I got interviewed by Motouutiset.fi, a finnish motorcycle web-magazine and they published an article about my little project. You can read it here. I’ve been told that google translate does a “decent” job, for those of you non-finnish speakers. Personally I couldn’t have hoped for a better writeup. So I really want to thank Motouutiset and Erkki for writing such a great article.
Here’s some helmet cam recording of my today’s drive to work with my motorcycle. Recorded with Contour+2 camera. I started recording at Myyrmäki-halli (Vantaa, Finland) and ended up at my work adress in Espoo. The camera seems to pick up wind noise pretty loud and you can barely hear the chain noise (which is more audible to ears). Also there was some corrupt sections that I had to cut. And I chopped it a lot shorter (the whole trip is about 20 minutes).
Not so wonderful weather this time… 5 degrees Celsius and my fingers froze. Brrr…
A co-worker of mine took a short “take-off” video, before I rode back home from work. (Wonderful weather to take a bit longer detour through the local fields.)
On Saturday I visited the motorcycle expo and oh boy there were nice bikes. I really liked some of the custom bikes. And I got to sit on Brammo Enertia (commuter) and Empulse TTX (race bike). But I like mine more. ;-)
I have now driven more than 300km with the conversion and charged the battery pack nine times from about 1/3rd left. Everything seems to work real smooth. So I decided to check the cell voltages for any oddities, as I am relying only on bottom-balancing and there is no battery management system (BMS) used in my bike. As I went through them, every single cell of the 25 cells reported values within 0.01V from each other after driving to work and using almost 30Ah of energy. All the cells had values of 3.27-3.28V using the meter that gives a bit higher numbers than the other one I’ve used. So I’d say the pack is still in excellent balance, and there shouldn’t be no bad cells in the pack. I’d say I am now very confident with the bottom-balancing method. Also while opening the battery boxes for the inspection I added some extra insulation in the bottom pack, to make sure that the cells won’t bounce around and that the poles will have zero chance of hitting the bottom of the top box, which could potentially short circuit them.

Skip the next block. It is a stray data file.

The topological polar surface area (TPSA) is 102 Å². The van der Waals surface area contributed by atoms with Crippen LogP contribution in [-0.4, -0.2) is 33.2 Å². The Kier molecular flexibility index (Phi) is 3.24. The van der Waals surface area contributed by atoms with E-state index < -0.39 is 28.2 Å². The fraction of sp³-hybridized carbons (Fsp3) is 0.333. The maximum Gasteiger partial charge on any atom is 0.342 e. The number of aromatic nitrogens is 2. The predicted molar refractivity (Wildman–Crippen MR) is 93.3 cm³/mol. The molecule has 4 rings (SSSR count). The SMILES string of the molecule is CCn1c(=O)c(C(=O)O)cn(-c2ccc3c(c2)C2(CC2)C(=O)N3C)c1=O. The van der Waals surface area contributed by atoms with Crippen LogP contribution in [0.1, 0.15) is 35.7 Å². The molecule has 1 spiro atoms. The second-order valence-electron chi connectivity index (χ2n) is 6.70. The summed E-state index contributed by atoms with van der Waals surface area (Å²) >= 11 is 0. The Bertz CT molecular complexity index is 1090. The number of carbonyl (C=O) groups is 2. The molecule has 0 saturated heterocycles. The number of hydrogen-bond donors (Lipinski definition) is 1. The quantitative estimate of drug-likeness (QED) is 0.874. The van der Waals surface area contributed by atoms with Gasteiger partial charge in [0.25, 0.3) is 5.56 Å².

Everything else went just fine, but as I worked in a rush, I managed to drop the DC-DC converter (stupid me) as I had to disconnect it so that I could get the upper battery box lifted. And I forgot to check it’s operation after the work was done. This morning I tested the 12V voltage and it looks like that I’ve either broken the DC-DC or disconnected some wire (also a very likely scenario) when I put the bike back together. The small lead-gel battery reads only 12.2 volts and the voltages do not jump back up to 13.5V as they used to do when the DC-DC worked and the bike was turned on. I’ll need to debug it this evening… Sigh.
EDIT (23pm): Just a disconnected wire. Failed crimping. Fixed…
Finally had an evening to work with the bike, so that I could install the new cafe racer seat and the led flashers. And I’m loving it! I had earlier began to doubt if the new handlebar wasn’t such a good idea, as after a few days to work my back started to hurt. I wasn’t feeling that comfortable… But now with the much lower cafe seat I’m sitting much more upright again, and it feels really great. Didn’t stretch the back and neck as much. Also what’s nice is that with the new seat I can reach the ground with my both feet, heels on the ground. Didn’t like sitting as high as earlier. I might consider some day also upgrading to shorter rear shocks so that I can lower myself just a little bit more (maybe by 2-3cm). But I’m not sure if I want to mess with the driving geometry, as now the bike feels quite perfect. Honda had it “just right” the day they made this bike.
As I installed the new seat I had to create some sort of mount for the license plate. I took a bit of aluminum, cut it into shape and drilled some holes and bolted it on the small license plate holder that came with the seat. Still a bit rough, but I’ll finish it later on and I’ll paint it black. Also placed an adhesive reflector above the license plate, as our law requires to have one, even if I don’t see the point (the led tail lights are pretty bright). I’m planning on taping it below the seat, just above the license plate. Now “it’s just there”.